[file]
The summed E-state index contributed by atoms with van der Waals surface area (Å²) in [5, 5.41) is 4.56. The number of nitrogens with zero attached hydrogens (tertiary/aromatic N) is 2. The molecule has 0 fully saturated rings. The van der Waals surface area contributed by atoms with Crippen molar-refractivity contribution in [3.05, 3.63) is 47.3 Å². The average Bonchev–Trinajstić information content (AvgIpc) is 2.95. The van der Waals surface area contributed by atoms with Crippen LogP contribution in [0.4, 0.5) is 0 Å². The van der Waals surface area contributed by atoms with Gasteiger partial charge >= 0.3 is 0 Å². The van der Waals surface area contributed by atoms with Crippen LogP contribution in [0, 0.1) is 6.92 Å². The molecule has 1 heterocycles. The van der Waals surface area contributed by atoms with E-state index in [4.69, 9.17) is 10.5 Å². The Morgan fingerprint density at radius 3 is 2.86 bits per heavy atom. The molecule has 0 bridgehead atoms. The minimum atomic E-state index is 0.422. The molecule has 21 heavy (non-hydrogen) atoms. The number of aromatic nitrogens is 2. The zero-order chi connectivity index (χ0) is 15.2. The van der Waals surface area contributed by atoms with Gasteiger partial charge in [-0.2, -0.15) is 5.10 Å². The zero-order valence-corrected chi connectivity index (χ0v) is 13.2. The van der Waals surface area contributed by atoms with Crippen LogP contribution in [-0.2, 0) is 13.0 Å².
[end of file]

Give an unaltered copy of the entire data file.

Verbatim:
The summed E-state index contributed by atoms with van der Waals surface area (Å²) in [5, 5.41) is 4.56. The number of nitrogens with zero attached hydrogens (tertiary/aromatic N) is 2. The molecule has 0 fully saturated rings. The van der Waals surface area contributed by atoms with Crippen molar-refractivity contribution in [3.05, 3.63) is 47.3 Å². The average Bonchev–Trinajstić information content (AvgIpc) is 2.95. The van der Waals surface area contributed by atoms with Crippen LogP contribution in [0.4, 0.5) is 0 Å². The van der Waals surface area contributed by atoms with Gasteiger partial charge >= 0.3 is 0 Å². The van der Waals surface area contributed by atoms with Crippen LogP contribution in [0, 0.1) is 6.92 Å². The molecule has 1 heterocycles. The van der Waals surface area contributed by atoms with E-state index in [4.69, 9.17) is 10.5 Å². The Morgan fingerprint density at radius 3 is 2.86 bits per heavy atom. The molecule has 0 bridgehead atoms. The minimum atomic E-state index is 0.422. The molecule has 21 heavy (non-hydrogen) atoms. The number of aromatic nitrogens is 2. The zero-order chi connectivity index (χ0) is 15.2. The van der Waals surface area contributed by atoms with Gasteiger partial charge in [-0.2, -0.15) is 5.10 Å². The zero-order valence-corrected chi connectivity index (χ0v) is 13.2. The van der Waals surface area contributed by atoms with Crippen LogP contribution in [-0.2, 0) is 13.0 Å².